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Emerging Technologies that Aid in Smart Building Accessibility

July 8, 2024
Explore the tools that can help facilitate greater inclusivity and deliver social, economic and practical benefits for all.

Building accessibility for individuals with disabilities has come a long way in recent years. However, technology can take accessibility to a whole new level that helps facilitate inclusivity. As existing accessibility fixtures begin to age—or new buildings are planned that require accessibility options, there are a number of emerging technologies that should be considered. Let’s look at the building accessibility market and what tools and technologies help to deliver social, economic and practical benefits for all.

Augmented Reality (AR)

Augmented Reality (AR) is an emerging technology that overlays digital information onto the real world in real-time. AR has great potential for assisting users with disabilities within commercial buildings and campuses by offering context-sensitive information and guidance, such as navigation assistance with interactive maps, information about a building’s accessibility features, emergency assistance and even accessibility audits.

A great example of this is Wayfindr, an open standard technology for audio-based navigation. Mobile apps that use Wayfindr can assist visually impaired individuals, delivering turn-by-turn directions while continuously being tracked using the mobile device’s built-in location service.

Autonomous Wheelchairs

Designed to provide increased mobility and independence for individuals with disabilities, autonomous wheelchairs use a series of technologies to help handicapped individuals navigate large and complex indoor locations such as commercial buildings, airports and shopping malls. Requiring no human intervention, autonomous wheelchairs use sensors to precisely detect their location and allow individuals to easily input where they wish to go.  Additional technologies such as LiDAR, ultrasonic, infrared and HD cameras are used to navigate complex pathways while avoiding fixed and mobile obstacles such as barriers and foot traffic.

[Related: How Elevator Modernization Ensures Accessibility and Compliance]

Interactive Digital Signage

Buildings can be outfitted with touchscreen displays that provide useful property information. Accessibility options can be used to assist a range of disabilities, including the ability to interact with the signage stations using voice recognition and dynamic Braille. For non-native speakers or those with reading difficulties, AR can translate signs and instructions into multiple languages or read them aloud. It can also overlay visual cues or provide audio instructions to help individuals with visual or hearing impairments understand and follow signage.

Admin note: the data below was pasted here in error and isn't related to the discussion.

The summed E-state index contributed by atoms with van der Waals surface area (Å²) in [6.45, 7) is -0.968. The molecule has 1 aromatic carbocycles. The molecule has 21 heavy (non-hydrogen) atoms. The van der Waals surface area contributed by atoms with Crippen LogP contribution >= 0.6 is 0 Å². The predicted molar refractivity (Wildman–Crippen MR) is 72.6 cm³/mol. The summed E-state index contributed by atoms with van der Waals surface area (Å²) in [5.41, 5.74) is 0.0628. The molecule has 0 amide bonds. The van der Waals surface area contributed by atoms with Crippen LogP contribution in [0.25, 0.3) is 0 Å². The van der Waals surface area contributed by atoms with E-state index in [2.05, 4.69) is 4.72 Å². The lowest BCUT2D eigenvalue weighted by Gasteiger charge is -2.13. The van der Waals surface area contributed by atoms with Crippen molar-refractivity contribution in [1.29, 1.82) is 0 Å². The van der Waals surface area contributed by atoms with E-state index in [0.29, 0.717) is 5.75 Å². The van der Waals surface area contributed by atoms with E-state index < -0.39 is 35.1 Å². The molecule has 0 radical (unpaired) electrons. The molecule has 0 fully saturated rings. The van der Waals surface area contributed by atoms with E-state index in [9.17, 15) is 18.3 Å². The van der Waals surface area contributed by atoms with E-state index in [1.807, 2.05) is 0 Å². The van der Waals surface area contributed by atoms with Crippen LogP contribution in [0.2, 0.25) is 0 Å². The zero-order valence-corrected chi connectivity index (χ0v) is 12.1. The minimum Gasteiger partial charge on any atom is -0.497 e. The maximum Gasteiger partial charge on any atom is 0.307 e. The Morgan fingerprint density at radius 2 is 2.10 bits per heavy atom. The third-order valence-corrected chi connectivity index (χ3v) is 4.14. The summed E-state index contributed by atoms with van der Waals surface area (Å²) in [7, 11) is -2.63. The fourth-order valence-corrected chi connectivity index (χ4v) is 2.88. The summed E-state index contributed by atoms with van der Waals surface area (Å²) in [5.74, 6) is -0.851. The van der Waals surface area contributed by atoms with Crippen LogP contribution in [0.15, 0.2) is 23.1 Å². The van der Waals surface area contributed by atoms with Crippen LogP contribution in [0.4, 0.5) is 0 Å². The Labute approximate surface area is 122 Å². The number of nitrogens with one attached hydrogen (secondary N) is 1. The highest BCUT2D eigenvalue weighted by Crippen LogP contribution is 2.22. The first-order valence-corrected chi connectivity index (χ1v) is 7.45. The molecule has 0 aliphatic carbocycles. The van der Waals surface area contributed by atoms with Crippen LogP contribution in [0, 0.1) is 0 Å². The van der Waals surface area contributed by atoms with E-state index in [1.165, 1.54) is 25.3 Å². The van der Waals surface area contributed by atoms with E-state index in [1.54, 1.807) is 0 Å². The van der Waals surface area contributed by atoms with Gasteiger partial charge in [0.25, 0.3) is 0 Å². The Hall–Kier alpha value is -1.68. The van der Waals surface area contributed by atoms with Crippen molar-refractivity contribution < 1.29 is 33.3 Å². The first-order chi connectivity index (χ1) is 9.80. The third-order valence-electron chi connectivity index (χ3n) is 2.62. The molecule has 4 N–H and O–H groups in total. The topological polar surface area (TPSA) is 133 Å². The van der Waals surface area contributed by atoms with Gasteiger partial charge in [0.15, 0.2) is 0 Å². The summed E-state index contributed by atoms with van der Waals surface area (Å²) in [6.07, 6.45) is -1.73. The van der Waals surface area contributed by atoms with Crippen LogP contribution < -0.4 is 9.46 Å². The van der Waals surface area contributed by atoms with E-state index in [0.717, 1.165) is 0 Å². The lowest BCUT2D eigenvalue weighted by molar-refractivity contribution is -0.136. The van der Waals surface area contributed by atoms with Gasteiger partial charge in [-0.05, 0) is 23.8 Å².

Smart Wearables

Occupants with disabilities can request the use of wearable devices within a smart property to bring about a more personalized assistance experience. These devices can be configured to offer navigation assistance with Haptic and/or tactile feedback. This is a great option for those with visual or hearing challenges—or in areas where noise is a problem.

Telepresence Robots

Mobile robots with voice and video capabilities can be deployed in strategic smart building locations to offer a host of services to those with mobility impairments. This includes the ability to contact building employees for remote assistance, provide navigation guidance or make requests without having to travel long distances.

Accessibility, Safety and Functional for All

Regardless of local regulations, building owners and operators owe it to their occupants to do everything possible to leverage cutting-edge technologies that meet the diverse needs of everyone. For those with disabilities, implementing these types of solutions delivers:

  • Improved inclusivity
  • Social responsibility
  • Market differentiation
  • Future-proofing
  • Operational efficiencies

Ultimately, an investment in smart assistance building technologies delivers market differentiation for properties, increasing their value and improving the experience of disabled occupants. In many cases, the long-term benefits of such solutions far outweigh the investment.

About the Author

Andrew Froehlich | Contributor

As a highly regarded network architect and trusted IT consultant with worldwide contacts, Andrew Froehlich counts over two decades of experience and possesses multiple industry certifications in the field of enterprise networking. Andrew is the founder and president of Colorado-based West Gate Networks, which specializes in enterprise network architectures and data center build-outs. He’s also the founder of an enterprise IT research and analysis firm, InfraMomentum. As the author of two Cisco certification study guides published by Sybex, he is a regular contributor to multiple enterprise IT-related websites and trade journals with insights into rapidly changing developments in the IT industry.

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